American Proteins had a large wastewater spill (undisclosed amount) sometime yesterday, which caused a massive fish kill. The Alabama Department of Conservation and Natural Resources’ Division of Wildlife & Freshwater Fisheries (DCNR) and the Alabama Department of Environmental Management (ADEM) are conducting an investigation into the wastewater spill and resulting fish kill today. Unfortunately, everyone should avoid contact with the Mulberry Fork downstream until further notice.

American Proteins [1170 Co. Rd. 508 | Hanceville, AL 35077 (256) 352-9821)], which they say is the largest rendering plant in the world, is now owned by Tyson. The sprawling plant receives chicken carcasses from slaughterhouses across Alabama and cooks them down into protein products. This facility has a history of spills and fish kills due to poor housekeeping and maintenance.

via Tyson spill; public encouraged to avoid Dave Young Creek, Mulberry Fork | The Cullman Tribune

Microplastics are changing this major Southern river | Southerly

Hillary McKnight stomped along the banks of Aldridge Creek in Huntsville, Alabama on a cloudy March morning, trying to scare off snakes before she picked up a plastic water bottle on the water’s edge.

It was her second creek cleanup in two weeks after learning the bottles break down over time into microplastics — tiny plastic pieces less than 5 millimeters in length — that pollute waterways. Conservation group Tennessee Riverkeeper organized the event as part of their campaign to respond to growing concerns over plastic pollution in Southeastern waterways. A 2018 study identified the Tennessee River as one of the most heavily polluted by plastics in the world.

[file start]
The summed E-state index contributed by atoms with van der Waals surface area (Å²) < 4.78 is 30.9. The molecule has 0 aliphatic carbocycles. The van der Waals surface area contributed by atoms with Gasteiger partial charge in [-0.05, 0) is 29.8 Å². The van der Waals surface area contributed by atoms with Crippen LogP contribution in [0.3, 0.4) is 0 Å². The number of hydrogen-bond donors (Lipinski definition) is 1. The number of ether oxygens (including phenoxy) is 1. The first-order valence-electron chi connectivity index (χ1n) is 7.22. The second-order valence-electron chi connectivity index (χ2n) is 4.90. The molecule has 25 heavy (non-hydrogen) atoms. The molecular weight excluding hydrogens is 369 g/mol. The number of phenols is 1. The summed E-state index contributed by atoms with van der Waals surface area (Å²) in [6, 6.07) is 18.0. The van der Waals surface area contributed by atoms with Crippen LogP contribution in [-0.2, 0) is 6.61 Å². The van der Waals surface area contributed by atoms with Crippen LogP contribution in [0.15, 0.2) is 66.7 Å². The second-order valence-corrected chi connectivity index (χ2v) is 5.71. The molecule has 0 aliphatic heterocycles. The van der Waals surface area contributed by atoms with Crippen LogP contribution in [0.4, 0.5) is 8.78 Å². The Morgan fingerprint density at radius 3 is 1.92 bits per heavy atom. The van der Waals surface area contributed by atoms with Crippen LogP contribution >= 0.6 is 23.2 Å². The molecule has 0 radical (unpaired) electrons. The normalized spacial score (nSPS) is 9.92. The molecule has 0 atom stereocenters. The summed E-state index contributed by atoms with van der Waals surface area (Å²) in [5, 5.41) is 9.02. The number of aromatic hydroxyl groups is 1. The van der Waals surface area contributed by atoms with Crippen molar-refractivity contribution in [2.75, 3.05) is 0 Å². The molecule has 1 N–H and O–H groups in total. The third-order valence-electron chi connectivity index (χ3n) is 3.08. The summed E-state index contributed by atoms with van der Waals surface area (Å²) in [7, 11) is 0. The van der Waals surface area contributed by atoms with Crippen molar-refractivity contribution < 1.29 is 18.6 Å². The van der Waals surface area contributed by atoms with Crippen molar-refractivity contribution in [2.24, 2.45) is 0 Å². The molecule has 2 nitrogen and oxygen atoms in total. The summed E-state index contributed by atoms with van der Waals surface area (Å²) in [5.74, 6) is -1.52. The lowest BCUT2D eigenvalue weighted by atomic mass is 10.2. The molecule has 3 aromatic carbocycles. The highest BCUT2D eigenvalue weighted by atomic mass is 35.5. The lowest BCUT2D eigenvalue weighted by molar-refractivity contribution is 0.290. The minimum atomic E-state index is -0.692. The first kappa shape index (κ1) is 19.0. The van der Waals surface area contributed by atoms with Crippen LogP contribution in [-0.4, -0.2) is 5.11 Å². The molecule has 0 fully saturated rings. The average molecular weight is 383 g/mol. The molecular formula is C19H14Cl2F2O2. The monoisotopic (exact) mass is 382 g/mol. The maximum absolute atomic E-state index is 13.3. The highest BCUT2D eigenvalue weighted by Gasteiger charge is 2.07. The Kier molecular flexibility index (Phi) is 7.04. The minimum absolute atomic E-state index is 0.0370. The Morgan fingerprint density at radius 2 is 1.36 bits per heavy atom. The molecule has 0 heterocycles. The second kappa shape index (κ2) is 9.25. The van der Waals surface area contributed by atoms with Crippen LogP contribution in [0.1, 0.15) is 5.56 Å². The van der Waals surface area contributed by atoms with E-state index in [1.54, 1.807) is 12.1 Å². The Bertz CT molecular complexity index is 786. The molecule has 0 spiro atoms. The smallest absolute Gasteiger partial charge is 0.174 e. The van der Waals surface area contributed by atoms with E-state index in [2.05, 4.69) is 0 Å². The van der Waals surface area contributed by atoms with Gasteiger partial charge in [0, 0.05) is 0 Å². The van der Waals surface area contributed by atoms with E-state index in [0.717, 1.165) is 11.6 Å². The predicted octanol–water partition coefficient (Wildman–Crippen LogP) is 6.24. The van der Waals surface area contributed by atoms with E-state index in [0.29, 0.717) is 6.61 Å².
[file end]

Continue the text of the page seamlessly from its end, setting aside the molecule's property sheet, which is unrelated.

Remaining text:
via Microplastics are changing this major Southern river | Southerly

Solar Power Users, Utility At Odds Over Backup Fee : NPR

Because of the fee, 65-year-old Thorne says it’ll take almost two decades to pay back her panels.

“Yes,” she says and laughs, “I may not be alive.”

Green energy groups say this solar fee is a key reason why, according to Wood Mackenzie and the Solar Energy Industries Association, Alabama comes in 48th out of 50 states in residential solar capacity. (North Dakota and South Dakota trail Alabama).

via Solar Power Users, Utility At Odds Over Backup Fee : NPR

Georgia-Pacific to invest $120 million in Choctaw County mill

NAHEOLA, Alabama — Georgia-Pacific today announced plans to invest more than $120 million to add a new tissue machine and roll storage building at its mill in Choctaw County, the latest substantial investment in the facility.

The new projects continue Atlanta-based Georgia-Pacific’s modernization of the Naheola mill, which includes ongoing construction of a new biomass boiler and woodyard. Georgia-Pacific said the modernization projects position the mill and its overall business to be competitive in the market.

via Georgia-Pacific to invest $120 million in Choctaw County mill